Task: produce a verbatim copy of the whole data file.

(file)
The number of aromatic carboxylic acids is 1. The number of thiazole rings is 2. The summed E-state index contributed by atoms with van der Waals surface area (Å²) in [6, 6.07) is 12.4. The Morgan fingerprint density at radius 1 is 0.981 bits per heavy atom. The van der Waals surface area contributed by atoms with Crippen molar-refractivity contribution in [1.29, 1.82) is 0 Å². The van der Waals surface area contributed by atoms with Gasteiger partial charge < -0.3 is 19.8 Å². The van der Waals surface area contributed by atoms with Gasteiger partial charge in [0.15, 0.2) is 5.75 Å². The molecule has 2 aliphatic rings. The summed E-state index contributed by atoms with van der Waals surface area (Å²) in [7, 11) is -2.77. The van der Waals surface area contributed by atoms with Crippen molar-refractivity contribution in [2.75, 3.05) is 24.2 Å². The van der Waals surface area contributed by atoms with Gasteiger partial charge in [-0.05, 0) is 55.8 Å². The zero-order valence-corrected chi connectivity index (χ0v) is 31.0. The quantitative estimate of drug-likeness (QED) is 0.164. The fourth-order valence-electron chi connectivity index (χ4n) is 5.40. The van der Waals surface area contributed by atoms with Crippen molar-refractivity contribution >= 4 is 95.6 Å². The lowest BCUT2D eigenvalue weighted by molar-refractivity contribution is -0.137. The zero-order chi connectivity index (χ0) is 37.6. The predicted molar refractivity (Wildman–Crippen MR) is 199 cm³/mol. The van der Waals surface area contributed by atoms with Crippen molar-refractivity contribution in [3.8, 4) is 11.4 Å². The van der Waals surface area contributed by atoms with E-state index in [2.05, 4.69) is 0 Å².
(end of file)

The number of aromatic carboxylic acids is 1. The number of thiazole rings is 2. The summed E-state index contributed by atoms with van der Waals surface area (Å²) in [6, 6.07) is 12.4. The Morgan fingerprint density at radius 1 is 0.981 bits per heavy atom. The van der Waals surface area contributed by atoms with Crippen molar-refractivity contribution in [1.29, 1.82) is 0 Å². The van der Waals surface area contributed by atoms with Gasteiger partial charge < -0.3 is 19.8 Å². The van der Waals surface area contributed by atoms with Gasteiger partial charge in [0.15, 0.2) is 5.75 Å². The molecule has 2 aliphatic rings. The summed E-state index contributed by atoms with van der Waals surface area (Å²) in [7, 11) is -2.77. The van der Waals surface area contributed by atoms with Crippen molar-refractivity contribution in [2.75, 3.05) is 24.2 Å². The van der Waals surface area contributed by atoms with Gasteiger partial charge in [-0.05, 0) is 55.8 Å². The zero-order valence-corrected chi connectivity index (χ0v) is 31.0. The quantitative estimate of drug-likeness (QED) is 0.164. The fourth-order valence-electron chi connectivity index (χ4n) is 5.40. The van der Waals surface area contributed by atoms with Crippen molar-refractivity contribution >= 4 is 95.6 Å². The lowest BCUT2D eigenvalue weighted by molar-refractivity contribution is -0.137. The zero-order chi connectivity index (χ0) is 37.6. The predicted molar refractivity (Wildman–Crippen MR) is 199 cm³/mol. The van der Waals surface area contributed by atoms with Crippen molar-refractivity contribution in [3.8, 4) is 11.4 Å². The van der Waals surface area contributed by atoms with E-state index in [2.05, 4.69) is 0 Å².